I was disappointed by a lot of the genre conventions at play, but there were some things I did like about the film.

The decision to play all of the Spanish dialogue without subtitles was a wonderful idea, because the translation was not needed to understand the meaning. Reminded me a lot of Boorman’s idea not to use subtitles for Toshiro Mifune in Hell in the Pacific.

Playing the shootings mostly off screen was also smart, especially the executions, although I’m not sure it didn’t have anything to do with the censorship at the time. It made them much more effective.

treasure2When Bogart thinks he has killed Holt and has a whole scene where he was talking to himself, his rambling was fascinating. I thought of Bruce Campbell’s amazing performance in Evil Dead II, where he is simply dealing with the constantly changing elements, and trying not to lose it, and slowly losing the battle. Of course Campbell manages this for almost 45 minutes of screen time, which is slightly more of an accomplishment in showing us a descent into madness.

Unfortunately, the ending of The Treasure of the Sierra Madre seems too genial and light considering the material that led up to it. Huston and Holt’s laughter do not seem to be of the bitter kind, but rather of the type at the end of a kids’ TV special, where they’ve “learned their lesson.” Also, distractingly, Huston’s laughter is out of sync one or two times.

Overall, the tone wavered and I wish they had either stuck with the lighter more westerny material, or gone in the direction that it starts to at times, where greed and deception seems to be overriding their allegiance to each other, rather than simply have Bogart play pure evil and the other two stay innocent.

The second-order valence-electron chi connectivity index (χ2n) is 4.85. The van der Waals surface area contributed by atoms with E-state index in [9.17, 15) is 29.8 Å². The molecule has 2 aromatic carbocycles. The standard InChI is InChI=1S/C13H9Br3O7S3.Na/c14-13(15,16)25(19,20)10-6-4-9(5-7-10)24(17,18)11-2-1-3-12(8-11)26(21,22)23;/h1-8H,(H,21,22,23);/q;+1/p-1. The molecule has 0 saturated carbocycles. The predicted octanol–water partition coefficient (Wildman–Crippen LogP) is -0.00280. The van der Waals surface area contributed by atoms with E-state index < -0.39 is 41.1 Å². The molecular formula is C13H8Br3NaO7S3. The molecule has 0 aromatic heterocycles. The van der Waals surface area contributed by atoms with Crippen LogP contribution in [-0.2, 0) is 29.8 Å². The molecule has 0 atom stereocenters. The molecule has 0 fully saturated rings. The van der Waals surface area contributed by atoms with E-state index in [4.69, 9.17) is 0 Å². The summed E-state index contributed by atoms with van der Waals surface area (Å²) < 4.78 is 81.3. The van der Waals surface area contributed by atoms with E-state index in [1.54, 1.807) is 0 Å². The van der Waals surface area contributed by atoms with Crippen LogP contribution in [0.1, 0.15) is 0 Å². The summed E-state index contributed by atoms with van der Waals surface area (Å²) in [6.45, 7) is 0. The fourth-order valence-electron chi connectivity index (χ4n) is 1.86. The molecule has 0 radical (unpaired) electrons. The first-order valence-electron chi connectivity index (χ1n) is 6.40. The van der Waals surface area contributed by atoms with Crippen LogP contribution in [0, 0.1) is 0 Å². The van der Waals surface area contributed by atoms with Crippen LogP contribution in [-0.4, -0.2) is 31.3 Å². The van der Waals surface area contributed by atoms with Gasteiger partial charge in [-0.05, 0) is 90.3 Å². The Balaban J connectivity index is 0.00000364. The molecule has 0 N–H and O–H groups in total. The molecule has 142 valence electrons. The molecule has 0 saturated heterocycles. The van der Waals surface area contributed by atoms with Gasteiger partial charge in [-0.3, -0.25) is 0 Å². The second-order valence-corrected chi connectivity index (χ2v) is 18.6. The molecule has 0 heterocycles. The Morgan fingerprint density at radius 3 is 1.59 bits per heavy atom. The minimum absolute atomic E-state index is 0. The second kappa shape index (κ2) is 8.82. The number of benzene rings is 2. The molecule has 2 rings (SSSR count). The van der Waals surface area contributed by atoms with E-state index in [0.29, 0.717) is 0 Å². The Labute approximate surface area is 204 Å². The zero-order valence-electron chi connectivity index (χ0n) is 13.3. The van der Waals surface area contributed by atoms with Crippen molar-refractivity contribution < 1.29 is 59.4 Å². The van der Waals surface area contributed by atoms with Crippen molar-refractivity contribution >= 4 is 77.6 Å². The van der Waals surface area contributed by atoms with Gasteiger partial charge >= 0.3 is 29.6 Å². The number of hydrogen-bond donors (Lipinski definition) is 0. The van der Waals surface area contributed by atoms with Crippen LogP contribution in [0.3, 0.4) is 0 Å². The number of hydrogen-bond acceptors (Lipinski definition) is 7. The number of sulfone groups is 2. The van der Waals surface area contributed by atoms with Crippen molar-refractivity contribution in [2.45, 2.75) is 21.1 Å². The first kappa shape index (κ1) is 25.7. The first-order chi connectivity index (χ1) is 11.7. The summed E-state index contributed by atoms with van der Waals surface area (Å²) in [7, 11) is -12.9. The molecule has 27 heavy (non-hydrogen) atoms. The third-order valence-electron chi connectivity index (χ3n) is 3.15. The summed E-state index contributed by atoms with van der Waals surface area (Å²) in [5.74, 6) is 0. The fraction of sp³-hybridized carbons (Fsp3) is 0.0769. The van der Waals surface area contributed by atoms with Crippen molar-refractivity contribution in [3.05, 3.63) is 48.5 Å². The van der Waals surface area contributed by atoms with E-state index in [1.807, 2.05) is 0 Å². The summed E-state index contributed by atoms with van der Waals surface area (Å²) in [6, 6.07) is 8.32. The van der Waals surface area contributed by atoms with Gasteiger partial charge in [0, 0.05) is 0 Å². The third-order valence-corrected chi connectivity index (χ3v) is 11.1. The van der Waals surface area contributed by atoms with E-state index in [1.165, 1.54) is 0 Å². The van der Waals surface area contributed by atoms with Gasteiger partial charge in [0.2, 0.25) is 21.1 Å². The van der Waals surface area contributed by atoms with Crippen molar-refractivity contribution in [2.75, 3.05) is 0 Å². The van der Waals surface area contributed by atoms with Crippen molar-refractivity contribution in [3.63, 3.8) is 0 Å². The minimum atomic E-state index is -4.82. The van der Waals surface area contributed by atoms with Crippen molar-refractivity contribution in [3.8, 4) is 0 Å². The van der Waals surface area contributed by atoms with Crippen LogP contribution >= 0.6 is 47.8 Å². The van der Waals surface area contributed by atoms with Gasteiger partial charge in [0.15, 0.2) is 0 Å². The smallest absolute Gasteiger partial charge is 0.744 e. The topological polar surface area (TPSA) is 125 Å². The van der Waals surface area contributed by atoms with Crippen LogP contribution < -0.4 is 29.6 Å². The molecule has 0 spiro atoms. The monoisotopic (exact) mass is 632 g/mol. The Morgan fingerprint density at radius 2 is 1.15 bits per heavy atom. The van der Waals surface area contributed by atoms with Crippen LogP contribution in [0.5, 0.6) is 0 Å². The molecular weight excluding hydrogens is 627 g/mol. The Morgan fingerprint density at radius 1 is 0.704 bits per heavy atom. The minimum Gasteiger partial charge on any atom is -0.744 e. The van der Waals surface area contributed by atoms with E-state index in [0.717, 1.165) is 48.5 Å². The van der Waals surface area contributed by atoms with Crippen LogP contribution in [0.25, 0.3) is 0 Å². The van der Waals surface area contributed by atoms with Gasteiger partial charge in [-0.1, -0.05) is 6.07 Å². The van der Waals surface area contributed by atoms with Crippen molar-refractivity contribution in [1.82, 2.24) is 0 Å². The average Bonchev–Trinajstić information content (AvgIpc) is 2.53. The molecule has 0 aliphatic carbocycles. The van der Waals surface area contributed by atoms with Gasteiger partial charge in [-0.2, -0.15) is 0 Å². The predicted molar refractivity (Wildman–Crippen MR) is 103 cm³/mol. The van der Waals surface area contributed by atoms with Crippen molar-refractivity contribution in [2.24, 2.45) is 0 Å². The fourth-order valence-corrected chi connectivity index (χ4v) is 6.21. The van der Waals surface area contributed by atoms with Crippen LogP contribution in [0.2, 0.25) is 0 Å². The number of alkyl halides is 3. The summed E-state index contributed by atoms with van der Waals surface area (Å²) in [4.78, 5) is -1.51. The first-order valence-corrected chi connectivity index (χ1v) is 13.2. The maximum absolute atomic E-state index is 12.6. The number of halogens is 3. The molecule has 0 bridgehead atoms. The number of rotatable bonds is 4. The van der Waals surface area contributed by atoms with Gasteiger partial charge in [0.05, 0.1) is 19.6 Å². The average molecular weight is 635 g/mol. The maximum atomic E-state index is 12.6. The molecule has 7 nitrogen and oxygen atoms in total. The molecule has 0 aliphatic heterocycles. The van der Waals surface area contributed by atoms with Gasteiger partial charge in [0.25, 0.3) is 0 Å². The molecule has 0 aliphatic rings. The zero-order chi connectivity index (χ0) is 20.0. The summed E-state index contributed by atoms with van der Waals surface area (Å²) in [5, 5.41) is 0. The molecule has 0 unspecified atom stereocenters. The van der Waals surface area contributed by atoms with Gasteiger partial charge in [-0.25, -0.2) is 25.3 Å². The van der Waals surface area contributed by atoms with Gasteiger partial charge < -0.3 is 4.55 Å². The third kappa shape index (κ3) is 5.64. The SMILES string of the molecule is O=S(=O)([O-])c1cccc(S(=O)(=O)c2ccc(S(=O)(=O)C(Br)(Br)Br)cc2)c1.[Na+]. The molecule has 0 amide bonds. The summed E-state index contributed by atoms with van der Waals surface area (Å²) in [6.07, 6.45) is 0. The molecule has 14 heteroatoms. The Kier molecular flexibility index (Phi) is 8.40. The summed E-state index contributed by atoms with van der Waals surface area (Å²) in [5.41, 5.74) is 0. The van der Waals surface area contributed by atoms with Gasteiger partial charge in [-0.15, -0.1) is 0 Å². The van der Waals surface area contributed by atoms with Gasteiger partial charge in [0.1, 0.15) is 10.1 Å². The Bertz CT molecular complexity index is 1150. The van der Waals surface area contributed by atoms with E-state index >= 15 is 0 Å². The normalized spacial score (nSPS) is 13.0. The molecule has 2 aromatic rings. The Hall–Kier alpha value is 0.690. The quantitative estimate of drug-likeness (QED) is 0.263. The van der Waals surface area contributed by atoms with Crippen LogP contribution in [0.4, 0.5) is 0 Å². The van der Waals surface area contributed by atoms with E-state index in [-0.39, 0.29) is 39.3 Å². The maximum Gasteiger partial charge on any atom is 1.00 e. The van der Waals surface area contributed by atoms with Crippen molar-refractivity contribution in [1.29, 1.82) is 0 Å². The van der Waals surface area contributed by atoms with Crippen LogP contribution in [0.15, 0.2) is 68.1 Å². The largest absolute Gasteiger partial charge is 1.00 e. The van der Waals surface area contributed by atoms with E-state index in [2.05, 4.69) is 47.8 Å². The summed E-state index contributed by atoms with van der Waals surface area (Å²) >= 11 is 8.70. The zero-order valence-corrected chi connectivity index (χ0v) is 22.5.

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By Adam Lippe

Whenever there’s a genre parody or ode to a specific era of films, such as Black Dynamite’s mocking of Blaxploitation films or Quentin Tarantino’s Death Proof, the second half of Grindhouse, the danger is that the film might fall into the trap of either being condescending without any particular insight, or so faithful that it becomes the very flawed thing it is emulating.

Black Dynamite has nothing new to say about Blaxploitation films, it just does a decent job of copying what an inept [...]

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Featured Quote (written by me)

On Cold Fish:

Though the 16 year old me described the 1994 weepie Angie, starring Geena Davis as a Brooklyn mother raising her new baby alone, as “maudlin and melodramatic,” Roger Ebert, during his TV review, referring to the multitude of soap-operaish problems piling up on the titular character, suggested that it was only in Hollywood where Angie would get a happy ending. “If they made this movie in France, Angie would have shot herself.”

Well Cold Fish was made in Japan, where Angie would have shot herself and that would have been the happy ending.